If you avoid hot and cold food and beverages just because you can’t stand the pain from tooth sensitivity, then it’s about time you find a solution for this uncomfortable situation. Before we discuss the available treatments, it is important for you to know what causes sensitive teeth in the first place?
According to Icon Dental Center in Everett and Seattle, a number of underlying dental problems can be the culprit.
Understanding the Science Behind Sensitive Teeth
- The tooth is made up of a natural material called the dentin which consists of microscopic tubules containing several tiny nerve endings. An outer layer known as the enamel protects the dentin within the tooth, and the dentin extends down to the root of the tooth and it is protected by a layer known as cementum.
Tooth sensitivity occurs when dentin starts to lose any of the two layers mentioned above. When cementum or enamel erodes, it starts to expose the nerve endings which signal pain to the brain when they are exposed to hot or cold food and beverage.
- Fact – Approximately 40 million adults in the United States alone suffer from tooth sensitivity. You are not alone!
The 6 Surprising Causes of Sensitive Teeth
Now that you know the science behind tooth sensitivity, what causes the cementum or enamel to erode? Let’s have a look at these six causes.
- Consuming highly acidic foods and beverages including alcohol, coffee, and more.
- Gum recession that results in the root surface becoming exposed to hot or cold.
- Temporary post dental treatment sensitivity from procedures such as fillings, tooth bleaching, and crown replacements.
- Eroded tooth enamel from rigorous brushing and using a hard grip to brush your teeth.
- Tooth decay or worn-out fillings and broken teeth that expose the dentin of the teeth.
- Grinding your teeth at night
If You Grind Your Teeth A Night Guard Could Help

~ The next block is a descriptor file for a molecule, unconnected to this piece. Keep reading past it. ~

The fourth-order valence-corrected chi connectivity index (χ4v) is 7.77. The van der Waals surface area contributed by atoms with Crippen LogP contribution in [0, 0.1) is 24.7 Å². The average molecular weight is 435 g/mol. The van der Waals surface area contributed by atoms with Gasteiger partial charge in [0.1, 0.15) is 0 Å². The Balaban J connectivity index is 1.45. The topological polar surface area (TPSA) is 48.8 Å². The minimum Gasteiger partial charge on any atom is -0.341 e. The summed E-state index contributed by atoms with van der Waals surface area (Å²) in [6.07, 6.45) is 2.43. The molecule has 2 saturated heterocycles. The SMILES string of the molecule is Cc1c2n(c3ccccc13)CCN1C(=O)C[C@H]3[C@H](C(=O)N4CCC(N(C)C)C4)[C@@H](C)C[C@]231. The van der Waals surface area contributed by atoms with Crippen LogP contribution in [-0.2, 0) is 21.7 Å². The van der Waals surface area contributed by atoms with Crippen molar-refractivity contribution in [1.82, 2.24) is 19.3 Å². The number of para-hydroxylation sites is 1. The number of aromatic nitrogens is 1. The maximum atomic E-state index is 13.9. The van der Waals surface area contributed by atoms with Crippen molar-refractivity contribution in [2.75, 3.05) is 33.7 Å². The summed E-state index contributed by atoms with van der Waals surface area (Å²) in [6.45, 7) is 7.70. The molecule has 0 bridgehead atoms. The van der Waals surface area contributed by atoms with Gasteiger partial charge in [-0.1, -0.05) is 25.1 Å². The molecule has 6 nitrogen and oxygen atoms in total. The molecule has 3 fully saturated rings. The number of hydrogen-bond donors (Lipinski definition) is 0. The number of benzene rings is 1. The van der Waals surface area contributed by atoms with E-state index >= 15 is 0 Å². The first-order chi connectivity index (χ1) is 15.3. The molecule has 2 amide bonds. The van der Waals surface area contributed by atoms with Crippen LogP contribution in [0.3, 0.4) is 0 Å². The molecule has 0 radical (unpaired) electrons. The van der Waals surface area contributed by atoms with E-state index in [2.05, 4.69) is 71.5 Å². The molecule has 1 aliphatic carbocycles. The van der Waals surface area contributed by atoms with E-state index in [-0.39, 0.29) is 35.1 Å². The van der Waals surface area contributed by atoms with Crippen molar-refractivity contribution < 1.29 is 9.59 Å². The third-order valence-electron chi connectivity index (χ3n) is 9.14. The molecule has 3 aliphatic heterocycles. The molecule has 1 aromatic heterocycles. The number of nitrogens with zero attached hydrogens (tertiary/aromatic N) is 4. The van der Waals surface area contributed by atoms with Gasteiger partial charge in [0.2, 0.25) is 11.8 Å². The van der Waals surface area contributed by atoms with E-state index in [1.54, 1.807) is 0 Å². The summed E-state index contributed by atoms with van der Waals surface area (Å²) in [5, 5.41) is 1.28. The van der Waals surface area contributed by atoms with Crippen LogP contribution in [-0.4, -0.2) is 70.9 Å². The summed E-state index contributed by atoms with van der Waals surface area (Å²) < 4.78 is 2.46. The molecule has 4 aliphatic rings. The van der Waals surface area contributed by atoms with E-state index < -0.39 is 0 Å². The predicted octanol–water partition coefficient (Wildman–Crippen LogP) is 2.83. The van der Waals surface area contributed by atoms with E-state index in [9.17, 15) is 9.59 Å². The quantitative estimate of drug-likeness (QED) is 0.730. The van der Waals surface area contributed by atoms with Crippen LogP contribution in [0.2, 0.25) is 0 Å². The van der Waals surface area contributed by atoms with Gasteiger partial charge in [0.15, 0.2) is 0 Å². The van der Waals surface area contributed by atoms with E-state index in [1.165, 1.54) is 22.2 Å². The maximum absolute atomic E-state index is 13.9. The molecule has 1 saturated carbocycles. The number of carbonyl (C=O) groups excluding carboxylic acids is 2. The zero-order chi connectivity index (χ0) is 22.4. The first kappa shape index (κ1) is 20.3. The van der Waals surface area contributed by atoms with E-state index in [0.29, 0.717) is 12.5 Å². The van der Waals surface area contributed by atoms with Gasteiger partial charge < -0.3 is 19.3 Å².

Available Treatments for Teeth Sensitivity
- The first step towards pain-free teeth is to talk with your dentist so that they can find the underlying cause of your teeth sensitivity. Visit your dentist and explain your symptoms clearly including when you started feeling the pain and whether anything you are using that makes the situation becomes bearable such as toothpaste or any other dental ointment.
After this, your dentist will be able to determine the root cause of the sensitivity and then they will treat the underlying issue. Treatment ranges from fixing a cavity to replacing a worn-out filling. However, should the teeth sensitivity continue after the treatment, then you may have to opt for procedures like gum graft.
- Only a periodontist would be able to guide you if you have gum loss. At Icon Dental Center we have some of the best periodontists available to look at your gum health in Everett or Seattle area.
Temporary Home Remedies
- Although teeth sensitivity should always be brought up with a dentist, there are still some ways that you can control the situation at home. There are numerous over-the-counter treatments available to manage teeth sensitivity.
You can invest in a fluoride gel to strengthen the tooth enamel and reduce the pain or use desensitizing toothpaste that blocks off the exposed nerve endings in the dentin. There are a number of toothpaste brands available that specifically target this uncomfortable situation.
- Use these over-the-counter treatments for a couple of weeks and see if the pain improves. If you are finding relief from such treatments, you can continue to use them until your next visit to the dentist.
Do not ignore the condition because over-the-counter toothpaste for sensitivity is only temporary relief. If you want long-term relief, go for routine dental exams & cleanings or get in touch with a periodontist.